When deductions are permitted for restitution payments

By Sally P. Schreiber, J.D.

On May 13, the IRS issued proposed regulations (REG-104591-18) on the deductibility of fines, penalties, and certain other amounts after Sec. 162(f) was amended by the law known as the Tax Cuts and Jobs Act (TCJA), P.L. 115-97. The rules expand on the interim guidance in Notice 2018-23.

Sec. 162(f), as amended by the TCJA, disallows a deduction for the payment of fines, penalties, and certain other amounts. Under Sec. 162(f)(1), taxpayers may not deduct amounts that, under court orders or settlement agreements, are paid to, or at the direction of, governments in relation to the violation of any law or the investigation or inquiry into the potential violation of any law.

However, this disallowance may not apply to amounts that taxpayers establish, and court orders or settlement agreements identify, are paid as restitution, remediation, or to come into compliance with a law, so long as the amounts otherwise qualify as deductible under the Code (Sec. 162(f)(2)).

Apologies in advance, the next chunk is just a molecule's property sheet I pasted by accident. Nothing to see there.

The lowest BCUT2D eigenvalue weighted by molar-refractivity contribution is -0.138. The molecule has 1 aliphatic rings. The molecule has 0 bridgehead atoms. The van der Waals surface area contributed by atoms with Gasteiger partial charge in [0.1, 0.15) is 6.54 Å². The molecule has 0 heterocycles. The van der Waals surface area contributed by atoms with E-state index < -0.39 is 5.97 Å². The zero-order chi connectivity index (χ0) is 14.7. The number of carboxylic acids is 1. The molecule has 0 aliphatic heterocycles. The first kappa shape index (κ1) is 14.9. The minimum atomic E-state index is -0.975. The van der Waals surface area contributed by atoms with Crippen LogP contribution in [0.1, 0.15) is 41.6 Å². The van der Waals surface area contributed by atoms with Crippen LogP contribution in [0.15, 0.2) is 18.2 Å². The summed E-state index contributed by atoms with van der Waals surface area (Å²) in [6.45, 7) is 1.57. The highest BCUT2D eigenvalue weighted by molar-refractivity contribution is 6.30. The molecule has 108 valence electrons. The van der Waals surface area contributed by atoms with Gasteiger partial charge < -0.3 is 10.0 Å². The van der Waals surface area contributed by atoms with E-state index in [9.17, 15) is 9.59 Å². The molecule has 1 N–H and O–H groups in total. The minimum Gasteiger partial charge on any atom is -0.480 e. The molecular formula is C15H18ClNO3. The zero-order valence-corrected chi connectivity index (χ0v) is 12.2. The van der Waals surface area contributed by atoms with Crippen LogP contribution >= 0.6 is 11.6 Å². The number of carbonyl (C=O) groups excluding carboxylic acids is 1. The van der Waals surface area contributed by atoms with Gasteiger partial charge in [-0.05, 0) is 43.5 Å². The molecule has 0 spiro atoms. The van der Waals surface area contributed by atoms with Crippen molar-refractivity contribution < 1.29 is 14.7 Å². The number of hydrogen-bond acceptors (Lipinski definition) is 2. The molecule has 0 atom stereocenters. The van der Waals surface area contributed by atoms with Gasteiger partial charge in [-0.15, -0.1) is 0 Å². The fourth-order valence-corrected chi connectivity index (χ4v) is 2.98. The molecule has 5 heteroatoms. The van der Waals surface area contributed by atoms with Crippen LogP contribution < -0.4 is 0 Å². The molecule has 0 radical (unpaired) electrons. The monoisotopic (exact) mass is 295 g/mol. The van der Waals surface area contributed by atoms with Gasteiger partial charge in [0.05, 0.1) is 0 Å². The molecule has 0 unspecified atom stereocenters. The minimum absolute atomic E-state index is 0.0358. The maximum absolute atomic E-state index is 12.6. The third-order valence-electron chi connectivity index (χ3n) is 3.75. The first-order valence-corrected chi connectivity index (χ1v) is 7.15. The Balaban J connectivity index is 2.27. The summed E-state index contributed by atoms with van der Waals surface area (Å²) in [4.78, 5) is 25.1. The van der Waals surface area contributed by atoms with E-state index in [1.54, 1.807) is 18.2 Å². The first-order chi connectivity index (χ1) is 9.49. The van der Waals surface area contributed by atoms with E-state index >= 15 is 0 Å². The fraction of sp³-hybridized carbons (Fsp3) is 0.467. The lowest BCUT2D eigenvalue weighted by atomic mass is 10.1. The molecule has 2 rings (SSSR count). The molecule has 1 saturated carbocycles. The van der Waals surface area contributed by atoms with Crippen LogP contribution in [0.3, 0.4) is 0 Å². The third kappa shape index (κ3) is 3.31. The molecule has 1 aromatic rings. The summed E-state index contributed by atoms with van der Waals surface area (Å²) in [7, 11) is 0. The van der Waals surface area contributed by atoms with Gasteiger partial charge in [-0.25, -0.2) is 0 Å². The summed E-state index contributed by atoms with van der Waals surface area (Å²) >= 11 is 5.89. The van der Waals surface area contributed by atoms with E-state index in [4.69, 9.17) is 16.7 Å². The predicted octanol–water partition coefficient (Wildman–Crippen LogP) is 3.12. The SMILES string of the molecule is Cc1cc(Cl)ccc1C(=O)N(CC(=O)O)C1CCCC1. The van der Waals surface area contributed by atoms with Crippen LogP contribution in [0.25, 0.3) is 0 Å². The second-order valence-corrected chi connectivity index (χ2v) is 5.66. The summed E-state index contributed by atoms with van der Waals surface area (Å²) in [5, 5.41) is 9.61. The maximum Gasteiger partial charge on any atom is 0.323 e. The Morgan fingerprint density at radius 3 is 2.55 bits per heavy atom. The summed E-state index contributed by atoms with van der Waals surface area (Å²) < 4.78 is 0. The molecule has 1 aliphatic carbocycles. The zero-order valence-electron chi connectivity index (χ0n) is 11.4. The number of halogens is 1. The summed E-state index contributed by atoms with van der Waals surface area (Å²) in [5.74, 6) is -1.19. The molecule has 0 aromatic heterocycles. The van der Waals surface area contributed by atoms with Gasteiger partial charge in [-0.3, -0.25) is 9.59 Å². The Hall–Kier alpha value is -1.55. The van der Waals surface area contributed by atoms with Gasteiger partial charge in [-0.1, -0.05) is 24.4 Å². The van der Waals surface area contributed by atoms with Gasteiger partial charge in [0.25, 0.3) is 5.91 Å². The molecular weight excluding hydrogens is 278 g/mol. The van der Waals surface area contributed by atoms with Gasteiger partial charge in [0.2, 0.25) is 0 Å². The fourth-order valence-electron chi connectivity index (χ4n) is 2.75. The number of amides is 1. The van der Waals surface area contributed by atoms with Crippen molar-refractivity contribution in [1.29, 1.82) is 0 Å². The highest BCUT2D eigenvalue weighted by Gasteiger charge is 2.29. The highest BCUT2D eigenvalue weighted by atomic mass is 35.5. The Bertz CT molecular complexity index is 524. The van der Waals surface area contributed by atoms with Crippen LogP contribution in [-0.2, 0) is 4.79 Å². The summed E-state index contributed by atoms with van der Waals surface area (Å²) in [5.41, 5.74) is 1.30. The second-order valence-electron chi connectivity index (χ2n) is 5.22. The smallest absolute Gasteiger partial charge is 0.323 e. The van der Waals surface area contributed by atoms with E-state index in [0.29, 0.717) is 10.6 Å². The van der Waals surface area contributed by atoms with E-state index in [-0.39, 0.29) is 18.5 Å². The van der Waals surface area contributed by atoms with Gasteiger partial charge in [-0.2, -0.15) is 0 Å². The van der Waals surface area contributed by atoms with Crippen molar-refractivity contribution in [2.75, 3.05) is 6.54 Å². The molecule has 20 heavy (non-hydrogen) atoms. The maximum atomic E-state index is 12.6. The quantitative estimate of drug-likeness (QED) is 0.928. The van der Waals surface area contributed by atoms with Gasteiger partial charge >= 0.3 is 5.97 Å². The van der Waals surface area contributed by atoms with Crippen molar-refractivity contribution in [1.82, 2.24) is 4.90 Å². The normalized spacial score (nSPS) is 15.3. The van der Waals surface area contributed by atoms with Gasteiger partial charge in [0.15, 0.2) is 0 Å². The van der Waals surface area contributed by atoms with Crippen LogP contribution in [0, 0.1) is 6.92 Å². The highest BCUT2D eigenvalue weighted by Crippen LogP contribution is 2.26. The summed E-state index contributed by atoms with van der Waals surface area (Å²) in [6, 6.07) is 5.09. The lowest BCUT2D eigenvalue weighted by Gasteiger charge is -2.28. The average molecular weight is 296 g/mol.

The proposed regulations contain definitions of "restitution," "remediation," and "paid to come into compliance with a law." They also define which nongovernmental entities are treated as governmental entities subject to the reporting requirements.

Prop. Regs. Sec. 1.162-21(f)(3)(iii) lists amounts that will not be treated as paid or incurred to come into compliance with a law. These include reimbursements paid to the government for investigation or litigation costs and forfeitures or disgorgements. The IRS also requested comments about specific examples of audits, inspections, or reviews conducted in the ordinary course of business that are not investigations or inquiries of potential violations of law intended to fall under Sec. 162(f).

Governments are required to report these amounts to the IRS and taxpayers under Sec. 6050X, which was also added by the TCJA. The proposed regulations provide guidance to governments on these reporting requirements.

The Sec. 162(f) regulations are proposed to apply to tax years beginning on or after the date they are published as final in the Federal Register, except for binding agreements that were entered into before that date. Until that date, taxpayers that apply the proposed rules consistently may rely on them.The reporting requirement of Prop. Regs. Sec. 1.6050X-1 will apply only to orders and agreements that become binding on or after Jan. 1, 2022.

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